RankESPN went so far as to call them “Natural Born Rivals.”

And just like the coaches in this rivalry, the teams coming into this Saturday’s clash, poetically mirror each other in certain ways.

Both play tough defense. Both have found enough offense to win, despite both teams struggling to win the turnover battle.

Both suffered heartbreaking losses to Michigan State on the last play of the game.

And, yes, both have excellent coaches. Meyer is 152-27 with two national championships. Harbaugh is 58-29 in the college ranks. Like Meyer he has won The Woody Hayes Trophy, a fact gleefully pointed out on Michigan’s website, six bullet points above a mention of his appearance on “Saved By the Bell.”

Interestingly, while few would question the credentials of the Michigan staff (they have a combined 85 years of coaching experience, including 36 in the NFL), the Wolverines have not excelled in some of the areas traditionally pointed to as indications of greatness in that area.

They take penalties, they have been gashed on special teams, and they’ve lost the ball 5 more times than they’ve managed to take it away from their opponent.

Where they’ve excelled is in developing their players and getting the most out of their talent. That’s especially true of graduate transfer quarterback Jake Rudock.

Rudock is completing 64.4 percent of his passes, which is more than 3 percentage points better than his best year at Iowa. He also has more yards than his previous high, even though he has fewer attempts to this point. He has 16 touchdown passes, 10 of which have come in the past three games. Although not the most graceful of runners, he has four rushing touchdowns.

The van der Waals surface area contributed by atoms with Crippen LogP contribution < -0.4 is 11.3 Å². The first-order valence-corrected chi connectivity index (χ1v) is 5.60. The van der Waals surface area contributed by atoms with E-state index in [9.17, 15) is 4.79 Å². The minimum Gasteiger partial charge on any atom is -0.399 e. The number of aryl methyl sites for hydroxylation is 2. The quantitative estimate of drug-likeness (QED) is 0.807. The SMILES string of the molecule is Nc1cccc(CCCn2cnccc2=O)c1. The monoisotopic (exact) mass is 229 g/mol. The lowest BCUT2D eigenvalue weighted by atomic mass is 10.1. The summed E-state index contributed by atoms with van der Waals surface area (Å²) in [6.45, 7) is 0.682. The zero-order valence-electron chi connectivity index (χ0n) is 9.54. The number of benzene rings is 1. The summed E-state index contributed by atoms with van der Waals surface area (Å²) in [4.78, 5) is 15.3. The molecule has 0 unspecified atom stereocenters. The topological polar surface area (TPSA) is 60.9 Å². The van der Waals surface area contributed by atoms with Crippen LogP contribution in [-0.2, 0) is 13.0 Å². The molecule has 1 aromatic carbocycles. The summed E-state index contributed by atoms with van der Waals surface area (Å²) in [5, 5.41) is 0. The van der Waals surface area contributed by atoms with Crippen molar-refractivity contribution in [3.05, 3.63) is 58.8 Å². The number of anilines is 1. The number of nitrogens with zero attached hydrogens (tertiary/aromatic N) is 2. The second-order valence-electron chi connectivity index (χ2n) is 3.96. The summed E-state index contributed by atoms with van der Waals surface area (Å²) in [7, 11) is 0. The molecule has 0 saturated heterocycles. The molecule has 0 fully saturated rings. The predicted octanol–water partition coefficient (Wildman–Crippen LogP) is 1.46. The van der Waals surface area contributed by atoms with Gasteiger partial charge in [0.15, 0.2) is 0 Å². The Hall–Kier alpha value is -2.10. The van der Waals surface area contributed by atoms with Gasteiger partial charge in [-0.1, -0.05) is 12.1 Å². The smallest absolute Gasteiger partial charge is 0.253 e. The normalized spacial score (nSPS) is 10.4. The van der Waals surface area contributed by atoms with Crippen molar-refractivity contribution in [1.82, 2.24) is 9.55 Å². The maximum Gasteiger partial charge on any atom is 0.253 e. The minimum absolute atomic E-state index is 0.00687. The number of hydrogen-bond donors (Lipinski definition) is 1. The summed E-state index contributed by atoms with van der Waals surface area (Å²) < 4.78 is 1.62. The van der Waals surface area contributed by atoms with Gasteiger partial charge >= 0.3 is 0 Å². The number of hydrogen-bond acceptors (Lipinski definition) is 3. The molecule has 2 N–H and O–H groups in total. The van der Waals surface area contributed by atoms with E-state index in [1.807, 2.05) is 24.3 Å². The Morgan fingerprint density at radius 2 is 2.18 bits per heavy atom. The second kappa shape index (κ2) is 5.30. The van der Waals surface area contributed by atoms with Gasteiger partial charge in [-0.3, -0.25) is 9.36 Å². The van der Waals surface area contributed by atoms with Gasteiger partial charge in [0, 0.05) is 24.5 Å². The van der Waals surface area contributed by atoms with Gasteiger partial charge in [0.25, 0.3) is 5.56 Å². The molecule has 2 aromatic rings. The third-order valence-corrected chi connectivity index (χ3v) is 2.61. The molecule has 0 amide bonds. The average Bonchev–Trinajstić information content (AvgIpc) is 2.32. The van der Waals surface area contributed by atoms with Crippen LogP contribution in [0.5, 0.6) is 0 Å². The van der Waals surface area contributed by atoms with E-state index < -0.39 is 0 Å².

Sure, it’s a stretch to compare him to some other signal callers Harbaugh has coached, a list that includes Andrew Luck and Colin Kaepernick when Kaepernick was at his most successful, but Rudock certainly has improved.

Of course, it helps to have such immense targets. If you take a look at the four players who lead Michigan in receiving yards, the shortest of them is 6’2″, and that happens to be leading receiver Amara Darboh.

Two of the Wolverines top pass catchers are tight ends out of the state of Ohio. Cincinnati’s AJ Williams has a dozen receptions. Jake Butt of Pickerington has 43 and 3 touchdowns.

Meanwhile, despite missing the Maryland game with an injury, De’Veon Smith paces the Michigan rushing attack with 621 yards on 145 carries. Just as they’ll throw to the tight ends, UM will use the running backs in the passing attack, and Smith has 15 receptions.

On the other side of the ball, Michigan has been unforgiving. They sack the opposing quarterback almost 3 times per game. They’ve allowed just two red zone touchdowns over the course of the last four games (17 possessions). They’re giving up an average of 14.9 points a contest.

They are led by players like 6’3″, 232 pound linebacker Joe Bolden, who has 67 tackles, and corner Jourdan Lewis, who has 19 pass breakups and two interceptions.

Defensive end Chris Wormley, all 6’5″ and 300 pounds of him, has crashed into the opponents’ backfields enough to rack up a dozen tackles for loss.

And Desmond Morgan and Jarrod Wilson each have 33 solo stops.

Then there is Jabrill Peppers. Peppers is not only 5th on the team in tackles, he’s 5th when it comes to all-purpose yards as well. The safety sometimes shows his youth in pass coverage, but still has 10 pass breakups. He has all 194 Michigan punt return yards, and returns kicks as well. Although he has yet to run one back for a touchdown on special teams, he’s still been in the end zone twice this year, as they use him on offense, too.

Ohio State has won four of the last five times they’ve traveled to Ann Arbor. Peppers and his teammates won’t make it easy for the Buckeyes to continue their run when they kick off Saturday at noon on 97.1 The Fan.

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Ohio State vs. Michigan State Preview